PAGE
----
Many homes today - foreclosures, short sales, or homes on the open market - are in disrepair. Often, they don't qualify for financing without significant work. Normally, you can't fix up a house before you own it. It's a catch 22.
Enter the 203(k) loan. This product allows you to buy the home as-is and borrow enough for rehab. Buyers often gain significant equity in the process.
Borrow an additional $35,000 on top of purchase price for repairs.
Buy a home without repairing a thing.
Finance needed repairs as well as "nice to have" upgrades (new appliances, granite counter tops, new bathroom, and more).
Learn everything about this loan with our FHA 203(k) Rehab Loan Guide.
Plan to live in your home less than 10 years? An adjustable-rate mortgage (ARM) might be right for you.
These loans come with lower rates than the 30-year fixed option. Yet, the rate is still fixed for a certain amount of time - usually 5, 7, or even up to ten years. It saves the buyer considerable amounts over that time. Plus, it comes with built-in safeguards - called "capps" - that limit the amount the rate can rise after the initial period.
- Get an ultra-low rate for up to 10 years
- The loan starts off with a fixed rate, then adjusts
- Saves thousands in interest over the first few years of the loan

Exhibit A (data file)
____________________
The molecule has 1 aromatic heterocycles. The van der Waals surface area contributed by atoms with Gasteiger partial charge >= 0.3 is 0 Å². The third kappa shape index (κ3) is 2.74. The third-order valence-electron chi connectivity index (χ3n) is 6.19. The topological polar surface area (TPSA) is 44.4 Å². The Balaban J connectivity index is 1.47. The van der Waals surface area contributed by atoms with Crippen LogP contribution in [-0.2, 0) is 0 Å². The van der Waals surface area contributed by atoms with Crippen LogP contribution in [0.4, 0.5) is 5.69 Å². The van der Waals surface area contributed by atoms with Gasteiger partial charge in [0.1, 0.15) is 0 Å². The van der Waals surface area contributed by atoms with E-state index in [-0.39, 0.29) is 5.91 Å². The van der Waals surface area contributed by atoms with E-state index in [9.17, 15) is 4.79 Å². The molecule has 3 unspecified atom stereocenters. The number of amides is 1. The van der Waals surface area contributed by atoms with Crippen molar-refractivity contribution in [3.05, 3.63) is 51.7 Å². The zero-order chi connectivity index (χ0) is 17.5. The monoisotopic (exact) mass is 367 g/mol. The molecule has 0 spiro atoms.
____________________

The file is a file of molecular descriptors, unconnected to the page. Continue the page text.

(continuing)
- Allows enough time to sell the home or refinance before the first adjustment
- See our Reverse Mortgage Primer here.
NonQM Mortgages (Non Qualified Mortgages)
A Non Qualified Mortgage are mortgage loans that don't comply with the Consumer Financial Protection Bureau's (CFPB) present rules on Qualified Mortgage. A Qualified Mortgage (QM) is a home mortgage loan that meets the standards set forth by the Federal government.
A good example of Non-QM loan is an Interest-Only loan still being offered by some lenders. These types of loans are primarily provided to wealthy borrowers. The CFPB rule that requires lenders to document a borrower's ability to repay a loan is excluded from being considered a QM because borrowers often face payment shock once they have an obligation to start paying the principal, often, after about 5 to 7 years of only paying interest on the loan.
Portfolio loans are a step beyond unique. Portfolio loans are designed to get folks approved when they are not eligible for any "normal" type of financing. These types of mortgages are commonly funded by small banks or credit unions, and are kept in their "portfolio".
Fannie Mae Homestyle® Renovation Loan
The HomeStyle® Renovation mortgage provides a convenient and economical way for borrowers considering moderate home improvements to make repairs and renovations with a single-close first mortgage, rather than a second mortgage, home equity line of credit, or other, more costly methods of financing.
The HomeStyle® Renovation is a single-close loan that enables borrowers to purchase a home that needs repairs, or refinance the mortgage on their existing home and include the necessary funds for renovation in the loan balance. The loan amount is based on the "as-completed" value of the home not the present value.
Wisconsin Housing and Economic Development Authority